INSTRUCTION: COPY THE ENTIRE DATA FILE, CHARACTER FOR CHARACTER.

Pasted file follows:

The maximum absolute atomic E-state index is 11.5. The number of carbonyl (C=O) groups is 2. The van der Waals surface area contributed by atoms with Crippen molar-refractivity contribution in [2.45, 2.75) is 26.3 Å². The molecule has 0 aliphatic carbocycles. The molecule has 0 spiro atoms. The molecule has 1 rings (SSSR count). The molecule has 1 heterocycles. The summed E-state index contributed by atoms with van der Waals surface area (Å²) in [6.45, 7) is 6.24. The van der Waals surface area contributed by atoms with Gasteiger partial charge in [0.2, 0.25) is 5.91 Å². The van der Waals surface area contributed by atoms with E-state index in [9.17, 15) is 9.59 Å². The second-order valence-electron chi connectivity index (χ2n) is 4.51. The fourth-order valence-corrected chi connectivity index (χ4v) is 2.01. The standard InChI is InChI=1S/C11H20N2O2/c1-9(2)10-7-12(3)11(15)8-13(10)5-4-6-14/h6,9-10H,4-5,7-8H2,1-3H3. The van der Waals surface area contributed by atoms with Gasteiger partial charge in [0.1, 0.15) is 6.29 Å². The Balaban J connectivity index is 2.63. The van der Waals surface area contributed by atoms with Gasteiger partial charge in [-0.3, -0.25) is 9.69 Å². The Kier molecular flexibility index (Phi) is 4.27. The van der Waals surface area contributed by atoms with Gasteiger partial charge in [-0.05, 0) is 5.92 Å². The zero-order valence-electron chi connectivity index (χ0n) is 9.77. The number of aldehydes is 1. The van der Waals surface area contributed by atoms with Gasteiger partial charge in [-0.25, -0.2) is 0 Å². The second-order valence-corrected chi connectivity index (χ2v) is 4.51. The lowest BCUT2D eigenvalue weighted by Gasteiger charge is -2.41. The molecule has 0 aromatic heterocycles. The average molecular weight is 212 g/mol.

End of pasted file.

The maximum absolute atomic E-state index is 11.5. The number of carbonyl (C=O) groups is 2. The van der Waals surface area contributed by atoms with Crippen molar-refractivity contribution in [2.45, 2.75) is 26.3 Å². The molecule has 0 aliphatic carbocycles. The molecule has 0 spiro atoms. The molecule has 1 rings (SSSR count). The molecule has 1 heterocycles. The summed E-state index contributed by atoms with van der Waals surface area (Å²) in [6.45, 7) is 6.24. The van der Waals surface area contributed by atoms with Gasteiger partial charge in [0.2, 0.25) is 5.91 Å². The van der Waals surface area contributed by atoms with E-state index in [9.17, 15) is 9.59 Å². The second-order valence-electron chi connectivity index (χ2n) is 4.51. The fourth-order valence-corrected chi connectivity index (χ4v) is 2.01. The standard InChI is InChI=1S/C11H20N2O2/c1-9(2)10-7-12(3)11(15)8-13(10)5-4-6-14/h6,9-10H,4-5,7-8H2,1-3H3. The van der Waals surface area contributed by atoms with Gasteiger partial charge in [0.1, 0.15) is 6.29 Å². The Balaban J connectivity index is 2.63. The van der Waals surface area contributed by atoms with Gasteiger partial charge in [-0.3, -0.25) is 9.69 Å². The Kier molecular flexibility index (Phi) is 4.27. The van der Waals surface area contributed by atoms with Gasteiger partial charge in [-0.05, 0) is 5.92 Å². The zero-order valence-electron chi connectivity index (χ0n) is 9.77. The number of aldehydes is 1. The van der Waals surface area contributed by atoms with Gasteiger partial charge in [-0.25, -0.2) is 0 Å². The second-order valence-corrected chi connectivity index (χ2v) is 4.51. The lowest BCUT2D eigenvalue weighted by Gasteiger charge is -2.41. The molecule has 0 aromatic heterocycles. The average molecular weight is 212 g/mol.